Punjab, Pakistan

PunjabPunjab ProvincePunjab (Pakistan)
The expression "Indo-Greek Kingdom" loosely describes a number of various dynastic polities, traditionally associated with a number of regional capitals like Taxila, (modern Punjab (Pakistan)), Pushkalavati and Sagala.
Punjab was part of both classical Western Eurasian empires including the Achaemenid, Macedonian, Kushan, Greco-Bactrian, Indo-Greek and Hindu Shahi empires, as well as Indo-Gangetic (North Indian) empires such as that of the Maurya and Gupta.

Greeks

GreekHellenesGreek people
Euthydemus I was, according to Polybius, a Magnesian Greek.
In the Indo-Greek and Greco-Bactrian kingdoms, Greco-Buddhism was spreading and Greek missionaries would play an important role in propagating it to China.

Ai-Khanoum

Alexandria on the OxusAi KhanoumAi Khanum
Alexander had also established several colonies in neighbouring Bactria, such as Alexandria on the Oxus (modern Ai-Khanoum) and Alexandria of the Caucasus (medieval Kapisa, modern Bagram).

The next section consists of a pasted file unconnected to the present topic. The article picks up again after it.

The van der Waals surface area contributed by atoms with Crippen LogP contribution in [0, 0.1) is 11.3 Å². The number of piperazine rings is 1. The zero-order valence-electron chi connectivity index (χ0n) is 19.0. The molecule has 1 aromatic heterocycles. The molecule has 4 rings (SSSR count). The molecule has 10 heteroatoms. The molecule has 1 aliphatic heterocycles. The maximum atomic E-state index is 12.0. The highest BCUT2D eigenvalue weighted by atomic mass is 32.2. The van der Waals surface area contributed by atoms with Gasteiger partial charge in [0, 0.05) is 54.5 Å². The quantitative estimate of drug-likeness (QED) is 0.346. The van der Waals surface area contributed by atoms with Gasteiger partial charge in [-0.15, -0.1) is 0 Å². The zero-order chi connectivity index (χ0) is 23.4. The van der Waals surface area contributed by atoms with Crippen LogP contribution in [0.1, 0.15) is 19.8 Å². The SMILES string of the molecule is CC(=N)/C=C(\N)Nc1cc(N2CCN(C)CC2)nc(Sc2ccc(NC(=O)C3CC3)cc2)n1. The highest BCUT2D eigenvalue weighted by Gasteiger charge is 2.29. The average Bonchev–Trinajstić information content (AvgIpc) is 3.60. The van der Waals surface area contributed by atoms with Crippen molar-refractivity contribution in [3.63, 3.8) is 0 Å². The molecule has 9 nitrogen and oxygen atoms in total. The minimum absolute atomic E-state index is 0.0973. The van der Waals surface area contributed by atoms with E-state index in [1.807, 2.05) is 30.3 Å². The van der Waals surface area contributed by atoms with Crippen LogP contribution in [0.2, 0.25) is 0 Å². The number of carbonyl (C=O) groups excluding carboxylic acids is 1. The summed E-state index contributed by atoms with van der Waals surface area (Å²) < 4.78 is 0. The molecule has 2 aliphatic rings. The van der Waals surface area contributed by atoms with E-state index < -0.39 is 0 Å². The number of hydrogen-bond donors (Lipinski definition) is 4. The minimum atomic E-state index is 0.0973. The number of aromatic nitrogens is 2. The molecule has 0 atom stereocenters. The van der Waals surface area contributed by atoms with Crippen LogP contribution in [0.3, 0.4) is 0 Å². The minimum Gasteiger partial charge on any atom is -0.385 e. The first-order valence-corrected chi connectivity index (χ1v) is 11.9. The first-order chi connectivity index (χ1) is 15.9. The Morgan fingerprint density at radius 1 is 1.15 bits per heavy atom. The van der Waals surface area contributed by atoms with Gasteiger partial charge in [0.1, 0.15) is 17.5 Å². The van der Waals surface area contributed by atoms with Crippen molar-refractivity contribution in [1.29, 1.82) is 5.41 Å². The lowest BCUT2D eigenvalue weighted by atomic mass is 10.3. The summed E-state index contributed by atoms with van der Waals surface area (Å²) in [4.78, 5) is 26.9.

Ai-Khanoum (Aï Khānum, also Ay Khanum, lit. “Lady Moon” in Uzbek), possibly the historical Alexandria on the Oxus, possibly later named Eucratidia, Εὐκρατίδεια) was one of the primary cities of the Greco-Bactrian Kingdom from circa 280 BCE, and of the Indo-Greek kings when they ruled both in Bactria and northwestern India, from the time of Demetrius I (200-190 BCE) to the time of Eucratides (170–145 BCE).

Gujarat

Gujarat StateGujarat, IndiaGujrat
Some Greeks (Yavanas) may have played an administrative role in the territories ruled by Ashoka: the Junagadh rock inscription of Rudradaman records that during the rule of Ashoka, a Yavana King/ Governor named Tushaspha was in charge in the area of Girnar, Gujarat, mentioning his role in the construction of a water reservoir.
Between the decline of Mauryan power and Saurashtra coming under the sway of the Samprati Mauryas of Ujjain, there was an Indo-Greek defeat in Gujarat of Demetrius.

Kapisi (city)

KapisaKāpiśacity of Kapisa
Alexander had also established several colonies in neighbouring Bactria, such as Alexandria on the Oxus (modern Ai-Khanoum) and Alexandria of the Caucasus (medieval Kapisa, modern Bagram).